Monthly Archives: August 2019

Rotten Reviews: Lie Down in Darkness by William Styron

“What is evident in this first novel is an eagerness and a sincerity which ought to have been served by an able and understanding editor. Mr. Styron however had no Maxwell Perkins to guide him, with the result that he has written here a serious work of fiction which should not have exceeded 300 pages in length, and which need not have been done in so turgid and often confused a manner…Mr. Styron leaves his readers curiously unsympathetic.”

August Derleth, Chicago Tribune

Excerpted from: Barnard, Andre, and Bill Henderson, eds. Pushcart’s Complete Rotten Reviews and Rejections. Wainscott, NY: Pushcart Press, 1998. 

A Lesson Plan on the Crime and Puzzlement Case “Back to the Classroom”

Ok, to finish up this Sunday morning, here is a lesson plan on the Crime and Puzzlement case “Back to the Classroom.”

I begin this lesson with this Cultural Literacy worksheet on the idiom “If the Shoe Fits, Wear It.” To proceed in solving this case, you and your students will need the illustration and questions that drive the lesson. Finally, here is the answer key that interprets the evidence in the illustration for students and teachers.

If you find typos in these documents, I would appreciate a notification. And, as always, if you find this material useful in your practice, I would be grateful to hear what you think of it. I seek your peer review.

Dante’s 11

Dante was a keen follower of Pythagoras, the sixth-century BC Greek philosopher and mathematician who sought to explain the world, both spiritual and material, by numbers. Pythagoras believed that the mathematical principles that underlay the universe, gave it harmony, literally a music of the spheres. Dante, in his great work, Divine Comedy, sought to create the divine song.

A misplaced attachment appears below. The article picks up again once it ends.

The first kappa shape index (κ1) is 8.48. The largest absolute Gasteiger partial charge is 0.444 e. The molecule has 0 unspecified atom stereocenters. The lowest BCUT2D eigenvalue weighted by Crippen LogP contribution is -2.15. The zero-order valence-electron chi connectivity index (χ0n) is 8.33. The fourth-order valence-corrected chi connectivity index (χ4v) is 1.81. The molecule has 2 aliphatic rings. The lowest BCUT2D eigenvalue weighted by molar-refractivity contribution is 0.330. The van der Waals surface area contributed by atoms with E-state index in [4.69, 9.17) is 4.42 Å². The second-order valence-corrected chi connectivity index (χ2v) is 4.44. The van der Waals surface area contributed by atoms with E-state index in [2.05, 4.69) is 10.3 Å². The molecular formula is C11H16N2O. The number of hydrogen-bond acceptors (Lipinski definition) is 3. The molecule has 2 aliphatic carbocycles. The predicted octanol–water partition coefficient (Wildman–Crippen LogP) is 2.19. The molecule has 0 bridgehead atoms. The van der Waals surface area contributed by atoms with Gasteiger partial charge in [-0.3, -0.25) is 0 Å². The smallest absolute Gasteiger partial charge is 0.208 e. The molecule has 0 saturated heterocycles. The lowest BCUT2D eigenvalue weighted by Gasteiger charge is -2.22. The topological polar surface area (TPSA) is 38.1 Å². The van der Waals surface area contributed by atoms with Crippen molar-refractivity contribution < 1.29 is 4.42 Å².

The key number for Dante was 11—the union of 5 and 5—and its multiples. The Inferno, Purgatorio, and Paradiso, have thirty-three cantos each, and the poem is written in hendecasyllabic rhyme (eleven syllables long). Dante twice provides dimensions of Hell, stating that that circumference of the ninth bolgia (ditch) in the Eighth Circle is 22 miles (miglia ventidue), and the tenth bolgia is 11 miles. There is nothing accidental about this mention of 11 and its multiple 22; twenty-two forms part of the well-known fraction 22/7 which expresses the Pythagorean value of pi.

Three and nine also figure prominently in Dante’s numerology. The three books of the Divine Comedy delineate the nine circles of Hell, the nine rings of Mount Purgatory and the nine celestial bodies of Paradise.”

Excerpted from: Rogerson, Barnaby. Rogerson’s Book of Numbers: The Culture of Numbers–from 1,001 Nights to the Seven Wonders of the World. New York: Picador, 2013.

Superman

Here is a high-interest reading on comics superhero Superman and its accompanying vocabulary-building and comprehension worksheet if you need them.

If you find typos in these documents, I would appreciate a notification. And, as always, if you find this material useful in your practice, I would be grateful to hear what you think of it. I seek your peer review.